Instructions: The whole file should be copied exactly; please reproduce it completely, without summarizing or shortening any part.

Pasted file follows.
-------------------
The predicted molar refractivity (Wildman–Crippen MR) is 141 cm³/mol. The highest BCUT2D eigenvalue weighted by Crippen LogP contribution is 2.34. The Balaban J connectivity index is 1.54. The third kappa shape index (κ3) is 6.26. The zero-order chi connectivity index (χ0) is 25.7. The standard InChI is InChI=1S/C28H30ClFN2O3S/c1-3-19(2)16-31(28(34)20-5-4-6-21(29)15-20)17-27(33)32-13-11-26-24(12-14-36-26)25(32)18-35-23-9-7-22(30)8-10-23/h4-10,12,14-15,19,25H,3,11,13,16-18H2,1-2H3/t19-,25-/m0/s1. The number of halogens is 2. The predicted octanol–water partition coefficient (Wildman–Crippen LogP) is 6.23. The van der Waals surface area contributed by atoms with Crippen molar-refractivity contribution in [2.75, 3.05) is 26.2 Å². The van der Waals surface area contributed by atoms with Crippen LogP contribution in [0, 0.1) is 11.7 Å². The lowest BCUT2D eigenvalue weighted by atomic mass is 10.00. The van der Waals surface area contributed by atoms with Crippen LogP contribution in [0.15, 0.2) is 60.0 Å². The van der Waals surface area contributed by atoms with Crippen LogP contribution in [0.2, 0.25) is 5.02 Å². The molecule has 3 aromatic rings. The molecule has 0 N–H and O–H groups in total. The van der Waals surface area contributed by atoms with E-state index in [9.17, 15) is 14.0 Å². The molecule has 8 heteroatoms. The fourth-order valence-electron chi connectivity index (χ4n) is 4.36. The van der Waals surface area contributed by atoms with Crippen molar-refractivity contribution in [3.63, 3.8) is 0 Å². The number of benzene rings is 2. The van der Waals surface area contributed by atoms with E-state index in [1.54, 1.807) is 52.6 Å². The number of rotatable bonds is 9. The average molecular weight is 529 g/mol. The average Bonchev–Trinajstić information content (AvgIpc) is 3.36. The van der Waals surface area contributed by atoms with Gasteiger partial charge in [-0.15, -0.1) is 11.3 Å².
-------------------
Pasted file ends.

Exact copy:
The predicted molar refractivity (Wildman–Crippen MR) is 141 cm³/mol. The highest BCUT2D eigenvalue weighted by Crippen LogP contribution is 2.34. The Balaban J connectivity index is 1.54. The third kappa shape index (κ3) is 6.26. The zero-order chi connectivity index (χ0) is 25.7. The standard InChI is InChI=1S/C28H30ClFN2O3S/c1-3-19(2)16-31(28(34)20-5-4-6-21(29)15-20)17-27(33)32-13-11-26-24(12-14-36-26)25(32)18-35-23-9-7-22(30)8-10-23/h4-10,12,14-15,19,25H,3,11,13,16-18H2,1-2H3/t19-,25-/m0/s1. The number of halogens is 2. The predicted octanol–water partition coefficient (Wildman–Crippen LogP) is 6.23. The van der Waals surface area contributed by atoms with Crippen molar-refractivity contribution in [2.75, 3.05) is 26.2 Å². The van der Waals surface area contributed by atoms with Crippen LogP contribution in [0, 0.1) is 11.7 Å². The lowest BCUT2D eigenvalue weighted by atomic mass is 10.00. The van der Waals surface area contributed by atoms with Crippen LogP contribution in [0.15, 0.2) is 60.0 Å². The van der Waals surface area contributed by atoms with Crippen LogP contribution in [0.2, 0.25) is 5.02 Å². The molecule has 3 aromatic rings. The molecule has 0 N–H and O–H groups in total. The van der Waals surface area contributed by atoms with E-state index in [9.17, 15) is 14.0 Å². The molecule has 8 heteroatoms. The fourth-order valence-electron chi connectivity index (χ4n) is 4.36. The van der Waals surface area contributed by atoms with Crippen molar-refractivity contribution in [3.63, 3.8) is 0 Å². The number of benzene rings is 2. The van der Waals surface area contributed by atoms with E-state index in [1.54, 1.807) is 52.6 Å². The number of rotatable bonds is 9. The average molecular weight is 529 g/mol. The average Bonchev–Trinajstić information content (AvgIpc) is 3.36. The van der Waals surface area contributed by atoms with Gasteiger partial charge in [-0.15, -0.1) is 11.3 Å².